We . . . know that in the United States, punk is overwhelmingly a white and middle-class subculture. You channel and encourage rage, anger, and disillusionment of a largely privileged youth—and you are right to do so. But along the way, the racist police brutality, the poverty of minimum wage, the violence of rape and war that others feel becomes almost one and the same with the emptiness of the consumer culture, the stultifying pressure of middle-class expectations and boredom of cul-de-sac suburbia that we much more immediately feel in our lives. Oppression and alienation are connected, of course, but they are certainly not interchangeable.”  

This passage is beautifully composed and insightful. Letters such as Andy’s makes this book socially and politically relevant and gives hope to a long-in the-tooth radical like myself for the next generation.

Kenyon Farrow

Sadly, for every eloquently composed letter by Chesa Boudin and Andy Cornell, there is one or two composed by a Kenyon Farrow, a gay activist. In a section of Letters from Young Activists addressed to “authorities,” Kenyon addresses Secretary of State Condoleezza Rice. He begins his letter with the promise of a fiery exchange between himself and Rice:  

When I first decided to write you, I was ready to go for the jugular. I wanted to tell you, in no uncertain terms, just how much I disagreed with your political positions, abhorred your relationship with the Bush clan and anything else I could think of . . .

Kenyon was constantly asked by white radicals what he thought about her. He thought that these radicals were asking him about Rice so that he might break ranks with his sister.

On a trip to Denver, Kenyon reads Rice’s biography. He is impressed and decides that he will not be pulled into the game of “a black man” denigrating “a black woman” for the benefit of whites on the Right and the Left. The rest of Kenyon’s letter is a justification as to why he can and will not criticize Rice in public.

Kenyon argues that because Rice was a “genius black girl born in 1950s Birmingham, Alabama” she had “no other options” but to become a conservative and to serve a racist administration. Not only is this reasoning sloppy, it is just plain wrong. Are we to absolve Rice of her responsibility as a leading member of the political ruling class because of an accident of background and birth?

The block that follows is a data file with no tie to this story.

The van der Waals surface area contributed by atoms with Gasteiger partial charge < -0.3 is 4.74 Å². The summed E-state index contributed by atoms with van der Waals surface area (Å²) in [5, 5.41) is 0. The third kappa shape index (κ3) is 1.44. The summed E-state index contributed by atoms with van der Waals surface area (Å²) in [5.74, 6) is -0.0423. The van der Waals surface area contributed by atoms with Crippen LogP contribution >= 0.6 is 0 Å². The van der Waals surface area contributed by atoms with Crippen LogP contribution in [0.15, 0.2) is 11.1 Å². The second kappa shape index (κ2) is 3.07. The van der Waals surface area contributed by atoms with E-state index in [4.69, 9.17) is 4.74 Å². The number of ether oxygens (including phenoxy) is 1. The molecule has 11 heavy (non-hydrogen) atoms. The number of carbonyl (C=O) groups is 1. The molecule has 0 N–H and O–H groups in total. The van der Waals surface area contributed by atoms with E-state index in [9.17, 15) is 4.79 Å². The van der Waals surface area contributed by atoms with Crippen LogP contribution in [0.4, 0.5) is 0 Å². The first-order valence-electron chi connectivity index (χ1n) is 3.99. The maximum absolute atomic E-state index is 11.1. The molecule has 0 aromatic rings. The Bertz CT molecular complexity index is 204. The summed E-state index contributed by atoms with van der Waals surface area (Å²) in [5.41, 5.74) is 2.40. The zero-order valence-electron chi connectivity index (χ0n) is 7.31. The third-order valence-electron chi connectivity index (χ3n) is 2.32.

This is exactly what Kenyon suggests. This is a woman who stood by Bush’s side when Black people were trapped in the Superdome during Katrina and said nothing. This is the person who supports the War in Iraq.  This woman Kenyon has decided to give a free pass. In the interest of Black Unity, no word should be uttered against her.

Sorry, Kenyon, but I am having none of it. Why stop at Rice? Why not give blacks who rape and rob a free pass as well? Many claim their acts of violence are born of accidents of background and birth.

There has been for too long a kind of self-indulgence evident among many—thankfully not all—young black activists—that implies that the older generation has no sense of what is going on in the new political environment. If Kenyon’s letter to Rice is the norm for the quality of reasoning that is prevalent among new black activists then there is real trouble for all of us on the horizon. Mistakenly, Kenyon refers to himself as a “black revolutionary.” 

A revolutionary would have skillfully, creatively found a Rice criticism that did not “denigrate” her as woman or as Negro. A revolutionary has an obligation to educate not only Black folk but also white folk about the racist, sexist, and imperialist intentions of the Bush regime. And point out those who defend it.

In any event, Rice is more than capable of her own defense. She has risen to her position of power with skill. She’s been through the grinder of more skilled criticism than he even dares to muster. Kenyon’s Rice is the “little lady” you don’t throw hardballs.